VERDE RIVER (throughout Verde Valley) – The last scheduled stocking was the week of March 17th.  Always check your regulations before fishing this area with live bait. Game and Fish Commission Rule requires anglers to only use live bait that has been caught in the river. No transporting of live baitfish or crayfish is allowed. 

PRESCOTT AREA:

FAIN LAKE — The last scheduled trout stocking was the week of April 29th. The next tentative scheduled stocking will be this week, the week of May 13th. I have not heard any reports from Fain in a while.          

GOLDWATER LAKE — Report are that some trout are being caught but it can be hit and miss.  Damon sent a report that he has been doing very well fishing by the dam using yellow sparkling marshmallows several feet from his sinker. The last trout stocking was the week of May 6th.   The next tentatively scheduled stocking is the week of June 3rd.   
      

If you fish Goldwater and are having luck, please e-mail me at gcummins@azgfd.gov so I can share your successes with others.

GRANITE BASIN LAKE – Bluegill and some catfish are still being caught.  If you fish Granite Basin and are having luck, please e-mail me at gcummins@azgfd.gov so I can share your successes with others. 

LYNX LAKE – The last scheduled stocking was the week of April 7th.  The next tentatively scheduled stocking is this week, the week of May 13th.
  
Cameron sent a report from May 5th about his group’s success catching 10 good sized rainbow trout using night crawlers with a single green power-egg on a number 8 hook about 18 inches off a sliding sinker.  He reported that 4 of the 10 were over 20 inches.  He prefers the morning bite over the evening bite and he thinks the larger fish stay at the northern end of the lake.     

Cut anchovies, night crawlers or hot dog are your best bet for catfish. Lynx also can be an exciting place to fish for carp.  Common carp are very strong fighters and will provide an excellent table fair.  A quick search on the internet will produce tasty recipes for these robust fish.  Corn and an assortment of other baits will attract these fish.  Lynx can be difficult to fish, if you are not catching anything try moving to a new spot. There are some good spots on the north end of the lake that don’t get fished as heavily as the south end does.

MINGUS LAKE – The last stocking was the week of April 29th.   The next tentatively scheduled stocking is this week, the week of May 13th.  

For trout the best bait is usually orange, pink, or white Power Bait, fished on the bottom with a treble hook and an egg sinker.  Fishing can be really good at times, because angler use is lower than other lakes in the area.

Yellow bullhead catfish are active and easy to catch with nightcrawlers on the bottom.

This lake is more remote than the other Prescott area lakes and not very big.  The lake is open as weather permits.  Forest Road 104 is relatively impassable when wet.  The lake is still open to foot traffic.

Someone illegally stocked yellow bullhead into Mingus several years ago. These fish compete directly with the trout and keep growth rates very low. If you witness anyone, anywhere, moving fish like bass, bluegill, catfish and stocking them, please report it to our Operation Game Thief Hotline at 1-800-352-0700.  Illegal stockings cost YOU money!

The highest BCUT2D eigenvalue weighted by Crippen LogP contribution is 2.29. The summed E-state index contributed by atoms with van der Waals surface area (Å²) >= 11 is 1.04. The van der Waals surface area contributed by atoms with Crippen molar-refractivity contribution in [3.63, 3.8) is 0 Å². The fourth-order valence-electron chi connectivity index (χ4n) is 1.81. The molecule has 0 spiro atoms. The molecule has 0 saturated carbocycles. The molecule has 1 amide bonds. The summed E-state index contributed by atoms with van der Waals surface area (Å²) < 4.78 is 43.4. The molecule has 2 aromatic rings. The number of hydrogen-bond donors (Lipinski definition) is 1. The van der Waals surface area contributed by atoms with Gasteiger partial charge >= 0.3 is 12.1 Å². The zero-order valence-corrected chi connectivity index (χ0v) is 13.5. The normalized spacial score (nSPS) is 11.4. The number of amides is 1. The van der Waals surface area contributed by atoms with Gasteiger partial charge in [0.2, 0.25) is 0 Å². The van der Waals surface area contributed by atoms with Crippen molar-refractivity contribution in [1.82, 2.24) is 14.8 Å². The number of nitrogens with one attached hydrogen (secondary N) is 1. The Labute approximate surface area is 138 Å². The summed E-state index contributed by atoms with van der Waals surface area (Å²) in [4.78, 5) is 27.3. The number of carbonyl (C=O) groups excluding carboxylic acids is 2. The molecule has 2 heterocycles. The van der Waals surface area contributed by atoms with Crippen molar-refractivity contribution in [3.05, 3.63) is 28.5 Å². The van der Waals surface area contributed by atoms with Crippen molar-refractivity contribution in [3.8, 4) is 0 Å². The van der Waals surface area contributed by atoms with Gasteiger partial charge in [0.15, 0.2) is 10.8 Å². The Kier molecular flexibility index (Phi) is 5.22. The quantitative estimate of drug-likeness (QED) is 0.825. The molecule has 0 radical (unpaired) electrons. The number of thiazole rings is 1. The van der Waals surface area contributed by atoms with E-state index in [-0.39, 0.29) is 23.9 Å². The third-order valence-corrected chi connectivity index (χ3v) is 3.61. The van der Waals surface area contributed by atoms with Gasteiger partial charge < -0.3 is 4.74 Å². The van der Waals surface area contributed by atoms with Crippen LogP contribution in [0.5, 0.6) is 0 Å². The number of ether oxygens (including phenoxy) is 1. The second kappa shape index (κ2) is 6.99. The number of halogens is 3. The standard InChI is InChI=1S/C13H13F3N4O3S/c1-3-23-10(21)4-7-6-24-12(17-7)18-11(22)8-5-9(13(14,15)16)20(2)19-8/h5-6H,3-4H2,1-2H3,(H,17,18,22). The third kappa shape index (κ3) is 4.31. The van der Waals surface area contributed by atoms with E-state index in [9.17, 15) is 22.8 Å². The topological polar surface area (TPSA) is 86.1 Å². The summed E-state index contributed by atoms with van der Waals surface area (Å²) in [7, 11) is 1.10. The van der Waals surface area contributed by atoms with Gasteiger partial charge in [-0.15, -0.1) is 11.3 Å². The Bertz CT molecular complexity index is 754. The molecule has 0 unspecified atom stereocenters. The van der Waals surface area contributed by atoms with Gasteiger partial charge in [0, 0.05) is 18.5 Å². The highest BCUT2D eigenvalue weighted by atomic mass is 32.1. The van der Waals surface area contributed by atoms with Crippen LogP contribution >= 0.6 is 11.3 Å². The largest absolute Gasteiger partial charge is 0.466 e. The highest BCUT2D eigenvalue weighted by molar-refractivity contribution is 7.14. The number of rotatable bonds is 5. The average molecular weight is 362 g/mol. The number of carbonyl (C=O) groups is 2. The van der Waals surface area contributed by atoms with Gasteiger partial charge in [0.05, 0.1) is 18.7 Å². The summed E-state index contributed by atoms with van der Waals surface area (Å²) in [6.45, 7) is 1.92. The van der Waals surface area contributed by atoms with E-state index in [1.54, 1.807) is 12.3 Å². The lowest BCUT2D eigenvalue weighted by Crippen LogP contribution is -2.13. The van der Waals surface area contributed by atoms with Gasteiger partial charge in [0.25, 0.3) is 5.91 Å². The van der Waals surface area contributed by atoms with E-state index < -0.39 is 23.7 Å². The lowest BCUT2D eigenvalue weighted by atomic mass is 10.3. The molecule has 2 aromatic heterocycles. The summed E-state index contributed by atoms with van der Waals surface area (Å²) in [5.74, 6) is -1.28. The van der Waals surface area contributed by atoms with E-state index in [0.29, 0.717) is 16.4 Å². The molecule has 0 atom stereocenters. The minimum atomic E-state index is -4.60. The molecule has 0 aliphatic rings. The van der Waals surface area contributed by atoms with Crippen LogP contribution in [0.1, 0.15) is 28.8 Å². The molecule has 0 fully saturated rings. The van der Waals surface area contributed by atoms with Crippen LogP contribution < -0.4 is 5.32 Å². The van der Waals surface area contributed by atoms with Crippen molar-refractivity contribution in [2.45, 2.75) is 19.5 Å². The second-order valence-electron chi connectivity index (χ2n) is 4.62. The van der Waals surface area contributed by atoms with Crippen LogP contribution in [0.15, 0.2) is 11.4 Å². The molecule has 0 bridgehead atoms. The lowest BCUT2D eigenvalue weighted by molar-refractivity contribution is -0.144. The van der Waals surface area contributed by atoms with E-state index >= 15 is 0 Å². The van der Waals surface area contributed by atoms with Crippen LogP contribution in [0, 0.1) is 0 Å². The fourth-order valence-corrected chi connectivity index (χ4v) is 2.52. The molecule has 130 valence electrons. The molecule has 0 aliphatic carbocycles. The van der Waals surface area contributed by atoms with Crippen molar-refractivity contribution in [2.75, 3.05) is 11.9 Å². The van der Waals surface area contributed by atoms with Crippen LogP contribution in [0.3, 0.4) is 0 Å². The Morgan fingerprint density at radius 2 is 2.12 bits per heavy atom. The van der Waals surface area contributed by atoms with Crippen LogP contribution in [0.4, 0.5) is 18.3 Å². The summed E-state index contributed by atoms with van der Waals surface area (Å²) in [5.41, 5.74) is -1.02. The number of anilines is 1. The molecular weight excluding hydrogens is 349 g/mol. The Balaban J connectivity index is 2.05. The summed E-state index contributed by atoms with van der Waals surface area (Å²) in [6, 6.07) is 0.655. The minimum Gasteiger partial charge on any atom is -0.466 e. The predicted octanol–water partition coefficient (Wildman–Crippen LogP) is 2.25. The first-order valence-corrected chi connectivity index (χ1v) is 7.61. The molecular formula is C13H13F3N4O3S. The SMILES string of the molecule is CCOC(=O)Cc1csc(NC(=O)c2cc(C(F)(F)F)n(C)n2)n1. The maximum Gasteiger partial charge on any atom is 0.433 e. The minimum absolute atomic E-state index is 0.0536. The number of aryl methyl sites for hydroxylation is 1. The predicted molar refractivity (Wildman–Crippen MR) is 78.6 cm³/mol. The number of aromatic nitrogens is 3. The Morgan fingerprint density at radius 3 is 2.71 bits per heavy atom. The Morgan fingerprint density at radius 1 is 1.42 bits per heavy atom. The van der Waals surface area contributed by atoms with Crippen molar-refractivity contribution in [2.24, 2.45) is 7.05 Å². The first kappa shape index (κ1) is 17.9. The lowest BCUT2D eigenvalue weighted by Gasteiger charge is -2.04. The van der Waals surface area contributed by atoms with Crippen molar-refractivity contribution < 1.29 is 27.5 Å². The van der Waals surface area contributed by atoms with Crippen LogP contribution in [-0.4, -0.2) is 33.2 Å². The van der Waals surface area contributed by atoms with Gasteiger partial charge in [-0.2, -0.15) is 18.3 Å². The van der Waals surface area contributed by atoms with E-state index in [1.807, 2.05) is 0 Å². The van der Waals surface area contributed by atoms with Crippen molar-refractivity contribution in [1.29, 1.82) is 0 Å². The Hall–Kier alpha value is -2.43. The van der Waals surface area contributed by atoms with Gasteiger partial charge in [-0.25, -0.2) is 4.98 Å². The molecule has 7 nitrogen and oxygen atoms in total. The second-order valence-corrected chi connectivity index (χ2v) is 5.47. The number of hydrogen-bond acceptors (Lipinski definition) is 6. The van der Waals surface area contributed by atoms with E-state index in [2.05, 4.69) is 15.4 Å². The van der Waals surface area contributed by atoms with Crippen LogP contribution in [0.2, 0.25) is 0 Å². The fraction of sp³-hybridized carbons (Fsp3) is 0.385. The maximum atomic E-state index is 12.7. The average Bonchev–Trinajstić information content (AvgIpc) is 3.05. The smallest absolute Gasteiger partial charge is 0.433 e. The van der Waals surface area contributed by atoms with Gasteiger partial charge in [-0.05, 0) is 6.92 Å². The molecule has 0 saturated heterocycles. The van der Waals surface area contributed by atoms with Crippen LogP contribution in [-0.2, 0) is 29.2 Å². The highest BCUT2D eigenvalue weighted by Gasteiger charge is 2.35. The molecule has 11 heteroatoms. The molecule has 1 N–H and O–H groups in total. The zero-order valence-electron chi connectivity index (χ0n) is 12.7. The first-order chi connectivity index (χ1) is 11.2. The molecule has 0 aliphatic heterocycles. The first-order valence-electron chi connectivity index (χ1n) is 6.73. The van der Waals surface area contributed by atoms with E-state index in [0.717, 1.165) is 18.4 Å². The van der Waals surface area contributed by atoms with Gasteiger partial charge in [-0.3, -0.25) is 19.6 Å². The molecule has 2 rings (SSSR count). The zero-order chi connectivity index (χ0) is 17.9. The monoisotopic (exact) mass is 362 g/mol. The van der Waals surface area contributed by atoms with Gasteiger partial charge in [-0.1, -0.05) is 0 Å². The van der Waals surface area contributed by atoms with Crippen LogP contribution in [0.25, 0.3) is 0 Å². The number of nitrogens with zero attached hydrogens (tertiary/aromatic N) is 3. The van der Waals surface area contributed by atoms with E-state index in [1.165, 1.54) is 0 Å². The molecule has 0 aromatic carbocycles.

WATSON – Trout were last stocked the week of March 18th.
   
If you fish Watson and are having luck, please e-mail me at gcummins@azgfd.gov so I can share your successes with others.

WILLOW CREEK RESERVOIR –   Arizona Game and Fish Department completed a fish survey using gillnets and Electrofishing on April 17th, with the help of Prescott Parks and Recreation personnel.  We caught several largemouth bass in the 2-3 pound range.  Largemouth bass are the predominant species in this lake.  Dwight sent a picture and a report of his successful day at Willow.  He caught a nice bass that put up a fight of over 4 minutes on the opposite side of the dam.  He was using a green weighted Woolley Booger.  If you fish Willow and are having luck, please e-mail me at gcummins@azgfd.gov so I can share your successes with others.

 

SOUTHWESTERN WATERS


Updated reports:


Note: If you would like more information on southwestern waters, visit http://www.azgfd.gov/h_f/where_fish_southwest.shtml. Our Yuma Regional office has recently updated all the information to provide you more insight into these fisheries. If you have a fishing report or good fishing pictures to share (JPEG), send them to our "Been Fishing" site at BFishing@azgfd.gov. For more information, visit the "Where to Fish" pages at www.azgfd.gov/h_f/where_fish.shtml.

ALAMO LAKE (Water temperatures around 75 degrees) -  April 30 Report from Mark Knapp, Park Ranger at Alamo Lake State Park:

Well folks, it's been a while since I have had a chance to sit and write you something.  Once again I find myself on the road a lot and little time to fish. Things are starting to slow down so I will have some accurate, up-to-date stories and reports coming your way in the next couple of months.

Catfishing is on fire right now.  Anglers are netting shad and using them for bait.  We’re talking limits every day.

You need a boat for the best results but can catch a few shore fishing. Night crawlers are also a good all-purpose bait.  Bass-fishing has been reported as “on today and off tomorrow.”   Denny, a good friend, likes to throw crank baits.  We have had several discussions over the years over which is better, plastics or training wheels (crank baits, spinner baits).  According to Denny, this week throwing crawdad-colored crank baits between 10ish and noon has boated 10-15 fish daily.  Not bad.